Results tagged “uffizi”


Popularly known as the "Gaddi Torso" for the wealthy Florentine family that possessed it in the early 16th century, this sculptural fragment of a faun or centaur - half man, half beast - was probably "discovered" in Rome.

It is of Greek origin, from around the second century B.C. and may have been in the private collection of Lorenzo Ghiberti before coming to the Gaddi.

It is one of the most perfect pieces of sculpture I have ever seen (yes, I am putting this piece up there with the Pietà  of Michelangelo) - it is so alive, so coiled - I always expect to see it spring off the pedestal. I am not sure why the scholarship has the history as it does, it is hard to find a lot of detail on pieces like this in English. But why it is listed as "Fauno" and not just a fragment from something else is purely an interpretation of the pose - the centaur tied with his hands around his back is an iconic image of the late Hellenistic period - and it must be assumed that is what scholars see when looking at this. Remarkably and I think correctly it has never been "restored" - meaning hands, arms, legs, etc. attached from speculation. If it had been I think it would have lost much of its power.

This (smuggled) photo is from part of the "New" Uffizi and this piece's new permanent home. It used to be in the first room on the right in the main corridor on the top floor (when you reached the top and "entered" the museum proper, you would have to turn to the right and look at it from the corridor in the room full of other Greek and Roman sculptures). Now it is in the newly renovated part of the museum on the opposite side, which is painted a rather gaudy red. Again, according to current scholarship this was how these salons were originally set up and painted. I don't mind the color as much as the hallway like feeling of the room - the viewing experience, after all this work on the new rooms of the museum, seems cramped and rushed as most people at this point are just shuffling to the exit.

Still, this piece alone is in my top ten reasons to visit Florence. Try to see it off season or late in the day so you can spend some time in front of it without huge crowds around you.

Vasari Corridor Reservations

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This information was updated on March 2, 2014


New dates for visiting the Vasari Corridor have been announced - it is now scheduled to be open from February 7th to April 30th, 2014, but of course if you visit the official page tickets are not available!

There are currently two ways to see the Corridor - do it yourself as described here, most likely with an Italian speaking guide (except on Fridays as mentioned in the comments below), or booking with a tour company. The first option is cheaper - but will take some diligence in calling Italy, the second is more expensive, but much easier.

The official website of the "Corridoio Vasariano" is here:

If you want to try to make a reservation, call immediately - the Italian country code is 39, and the number to call is 055 294883. The best part - tickets are only €10.50 plus a €4 reservation fee.

Since we are Friends of the Uffizi (I will post about this soon) our entrance is actually free, and we will only have to pay the 4 euro reservation fee on the day we visit. Good luck!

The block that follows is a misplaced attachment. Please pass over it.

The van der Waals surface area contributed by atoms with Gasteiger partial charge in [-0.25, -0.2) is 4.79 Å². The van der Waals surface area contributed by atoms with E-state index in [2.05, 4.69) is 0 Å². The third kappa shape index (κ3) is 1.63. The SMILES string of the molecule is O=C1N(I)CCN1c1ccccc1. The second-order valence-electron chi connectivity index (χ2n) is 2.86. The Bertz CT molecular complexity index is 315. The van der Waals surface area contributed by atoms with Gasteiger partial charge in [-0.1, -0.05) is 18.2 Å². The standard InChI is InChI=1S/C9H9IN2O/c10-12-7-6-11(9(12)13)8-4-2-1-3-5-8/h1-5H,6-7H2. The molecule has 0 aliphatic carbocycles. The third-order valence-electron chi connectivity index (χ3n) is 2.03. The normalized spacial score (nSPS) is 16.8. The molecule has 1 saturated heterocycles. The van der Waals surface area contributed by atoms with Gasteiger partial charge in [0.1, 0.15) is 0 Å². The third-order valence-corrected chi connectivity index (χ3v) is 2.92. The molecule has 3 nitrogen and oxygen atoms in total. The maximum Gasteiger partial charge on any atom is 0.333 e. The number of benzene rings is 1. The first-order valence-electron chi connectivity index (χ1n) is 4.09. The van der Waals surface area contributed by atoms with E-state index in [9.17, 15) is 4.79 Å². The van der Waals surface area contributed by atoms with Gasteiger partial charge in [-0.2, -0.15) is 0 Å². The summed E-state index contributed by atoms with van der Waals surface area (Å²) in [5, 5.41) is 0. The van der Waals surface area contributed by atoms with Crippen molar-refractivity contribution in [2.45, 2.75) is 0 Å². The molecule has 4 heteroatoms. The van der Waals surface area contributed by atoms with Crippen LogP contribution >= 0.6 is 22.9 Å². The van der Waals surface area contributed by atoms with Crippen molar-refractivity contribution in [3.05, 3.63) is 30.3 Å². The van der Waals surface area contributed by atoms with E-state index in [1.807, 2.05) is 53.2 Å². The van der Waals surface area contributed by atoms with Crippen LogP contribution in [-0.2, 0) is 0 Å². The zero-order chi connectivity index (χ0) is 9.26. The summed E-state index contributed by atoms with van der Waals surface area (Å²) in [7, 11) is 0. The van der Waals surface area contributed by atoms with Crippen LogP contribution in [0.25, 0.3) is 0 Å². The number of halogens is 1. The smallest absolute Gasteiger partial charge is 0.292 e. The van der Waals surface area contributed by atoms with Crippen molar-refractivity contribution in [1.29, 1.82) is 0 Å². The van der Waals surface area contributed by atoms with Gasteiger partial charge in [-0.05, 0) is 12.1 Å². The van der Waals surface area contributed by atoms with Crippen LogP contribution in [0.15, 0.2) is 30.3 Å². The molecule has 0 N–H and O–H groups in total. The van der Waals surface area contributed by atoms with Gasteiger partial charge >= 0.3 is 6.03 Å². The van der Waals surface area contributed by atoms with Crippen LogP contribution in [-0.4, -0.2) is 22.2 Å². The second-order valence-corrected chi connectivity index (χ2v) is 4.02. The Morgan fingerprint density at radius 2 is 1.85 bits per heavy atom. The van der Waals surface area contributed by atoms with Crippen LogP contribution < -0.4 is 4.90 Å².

Alternatively, if the tour sells out, or you can not get through, there is a tour company (one of many actually) selling guided tours in English. This is a more expensive option, but it may be your last and best chance to see the corridor for years if it closes for renovations (as planned - but not done yet for a lack of funding).

Pictures from the Vasari Corridor

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This morning we had a private tour of the Vasari Corridor with a guide from the Uffizi, Patrizia, who was very knowledgeable and greatly added to the experience. This is something I have wanted to do for a long time, and it was really a fantastic tour. The collection of self portraits in the main corridors is unrivaled in the world. They also keep a damaged painting from the bombing of the Uffizi in May, 1993, on a landing in the stairs leading down to the corridor as a remembrance to those who died. There are some other paintings and sculptures in the corridors leading to and from the main passageway over the river that are worthwhile also. After crossing the river you see the private balcony of the Medici's in Santa Felicita, and are let out into the Boboli garden by a little door just to the left of Buontalenti's Grotta Grande.


You are not allowed to photograph the collection - all the shots above are from the windows along the way.

Official Florence Museum websites

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Their seem to be several "official" websites to many of Florence's museums and churches. Sometimes it is just overlapping bureaucracy (the Commune may have a site, the state may have a site, the museum itself may have a site), and sometimes it is people pretending to be an official site, either to try to get you to click on an ad or book a hotel or something else that either makes them money or brings their website traffic. Then there are the hundreds (if not thousands) of small sites who have their own listings and descriptions of some or all of the museums in Florence (like this one!). Below are links and brief descriptions to the official sites of the major museums of Florence: